Music in Paris, just then, was at a low ebb. Vapidly pretty Italian operas were in fashion, and Piccinni was the favorite composer. It was some years afterward that the great contest between the Piccinnists and Gluckists culminated in the victory of the latter, though "Alceste," had already been produced, and "Iphigenia" was soon to follow. Mozart was a fervent admirer of Gluck, and the music of the older master had evidently an important influence on that of the younger and more gifted composer.
Once more his thoughts were turned to Salzburg, for two of the leading musicians there having died, the Archbishop Hieronymus offered their posts to the Mozarts, father and son, at a salary of a thousand florins for the two. The father anxiously entreated his son to return and accept this offer, mentioning as a further bait, that Aloysia Weber would probably be engaged to sing in Salzburg. Much as Wolfgang hated Salzburg, or rather the people living there, his love for his father and sister prevailed over his aversion; and though with no pleasure at all in the prospect of seeing the hateful archbishop again, he set out from Paris, travelling to Salzburg in very leisurely fashion via Strasbourg, Mannheim, and Munich. At Strasbourg he was induced to give several concerts, but they were not pecuniary successes, and he did not make by any one more than three louis d'or. But how the artist peeps out in every line of the letters in which he describes these! After saying how few were present, and how cold it was, he proceeds: "But I soon warmed myself, to show the Strasbourg gentlemen how little I cared, and played to them a long time for my own amusement, giving a concerto more than I had promised, and at the close extemporizing. It is now over, but at all events I gained honor and fame."
At Munich a great shock awaited him. He visited the Webers, and being in mourning for his mother, wore, after the French fashion, a red coat with black buttons. When he appeared, Aloysia hardly seemed to recognize him, and her coldness was so marked, that Mozart quietly seated himself at the piano, and sang in a loud voice, "Ich lass das Maedchen gern das mich nicht will" (I gladly give up the girl who slights me). It was all over, and he had to bear the loss of the fickle girl as best he might. There is a significant line in one of his letters at this time to his father: "In my whole life I never wrote worse than I do to-day, but I really am unfit for anything; my heart is so full of tears." After two years' absence he returned home to Salzburg, where he was warmly welcomed back. Here he remained for a little while, and wrote his first serious opera, "Idomeneo," to the text of an Abbe Varesco, a Salzburger. This opera Beethoven thought the finest of all that Mozart wrote. It was brought out at Munich in January, 1781, and was brilliantly successful. In the March following, an order was received from the archbishop to follow him to Vienna, where he wished to appear with all the full pomp and brilliant retinue of a prince of the church; and as one of this retinue Mozart had to follow him, little thinking at the time that he should never return to Salzburg, but that Vienna henceforth was to be his home.
In Vienna he found that he had to live in the archbishop's house, and was looked upon there as one of the ordinary servants. He says, "We dine at eleven o'clock in the forenoon, unluckily rather too early an hour for me. Our party consists of the two valets, the comptroller, Herr Zetti, the confectioner, the two cooks, Cecarilli, Brunetti (two singers), and my insignificant self. N. B.--The two valets sit at the head of the table. I have, at all events, the honor to be placed above the cooks; I almost believe I am back to Salzburg."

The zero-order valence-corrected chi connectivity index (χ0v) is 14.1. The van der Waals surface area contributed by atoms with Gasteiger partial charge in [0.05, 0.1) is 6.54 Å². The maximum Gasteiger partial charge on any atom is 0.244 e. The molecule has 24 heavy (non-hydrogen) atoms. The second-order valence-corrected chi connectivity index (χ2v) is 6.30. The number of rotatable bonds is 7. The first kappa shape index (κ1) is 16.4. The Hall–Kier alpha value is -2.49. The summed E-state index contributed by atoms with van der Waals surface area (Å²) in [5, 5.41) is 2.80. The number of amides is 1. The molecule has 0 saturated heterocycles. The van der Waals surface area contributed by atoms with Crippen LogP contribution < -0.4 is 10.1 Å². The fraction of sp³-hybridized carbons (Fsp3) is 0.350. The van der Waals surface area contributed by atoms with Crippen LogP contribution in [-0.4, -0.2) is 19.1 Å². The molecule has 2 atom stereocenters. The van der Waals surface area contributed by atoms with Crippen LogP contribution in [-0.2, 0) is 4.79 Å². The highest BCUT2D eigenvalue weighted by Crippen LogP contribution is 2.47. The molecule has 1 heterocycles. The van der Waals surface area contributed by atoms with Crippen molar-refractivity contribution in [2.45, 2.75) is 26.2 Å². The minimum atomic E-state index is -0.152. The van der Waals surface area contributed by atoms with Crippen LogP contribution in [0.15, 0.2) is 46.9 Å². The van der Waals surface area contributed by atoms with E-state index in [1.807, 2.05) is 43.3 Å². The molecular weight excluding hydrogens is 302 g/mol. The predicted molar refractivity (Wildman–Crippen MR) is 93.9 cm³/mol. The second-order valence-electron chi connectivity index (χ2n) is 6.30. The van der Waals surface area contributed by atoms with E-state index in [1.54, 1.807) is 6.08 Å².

Mozart was a true gentleman, with no foolish false pride, but with the honorable self-respect that every gentleman must possess, and it was very galling to him to have to suffer such odious treatment from the mean-spirited archbishop. Indeed, it was only for his father's sake that he submitted to the continued contumely and petty slights to which the archbishop delighted in subjecting him. At last the open rupture came. The archbishop called him a knave and dissolute fellow, and told him to be off; and when Mozart waited upon Count Arco, the principal official, to obtain the regular dismissal that was necessary, the fellow poured abuse upon him, and actually kicked him out of the room. Poor Mozart was in a state of violent excitement after this outrage, and for some days was so ill that he could not continue his ordinary work. But now at least he was free, and though his father, like a timid, prudent old man, bewailed the loss of the stipend which his son had been receiving, Mozart himself knew that the release was entirely for the best.
In 1782 appeared "Die Entfuehrung aus dem Serail," his first really important opera, full of beautiful airs, which at once became enormously popular with the Viennese. The Emperor Joseph II. knew very little about music, but, as frequently happens in such cases, considered that he possessed prodigious taste. On hearing it he said, "Much too fine for our ears, dear Mozart; and what a quantity of notes!"
The bold reply to this was, "Just as many notes as are necessary, your Majesty."
Much of the delight which Mozart felt in the success of the opera arose from the fact that it enabled him seriously to contemplate marriage. Aloysia Weber had been faithless to him, but there was another sister--with no special beauty save that of bright eyes, a comely figure, and a cheerful, amiable disposition--Constanze, whom he now hoped to make his wife. His father objected to all of the Weber family, and there was some difficulty in obtaining the paternal consent; but at last the marriage took place, on August 4, 1782. How truly he loved his wife from first to last, his letters abundantly show; her frequent illnesses were afterward a great and almost constant source of expense to him, but he never ceased to write to her with the passionate ardor of a young lover. He says: "I found that I never prayed so fervently, or confessed so piously, as by her side; she felt the same." And now for some time everything went smoothly in the modest little menage in Vienna. Mozart had plenty of lessons to give, but none of the commissions for operas which he would have wished.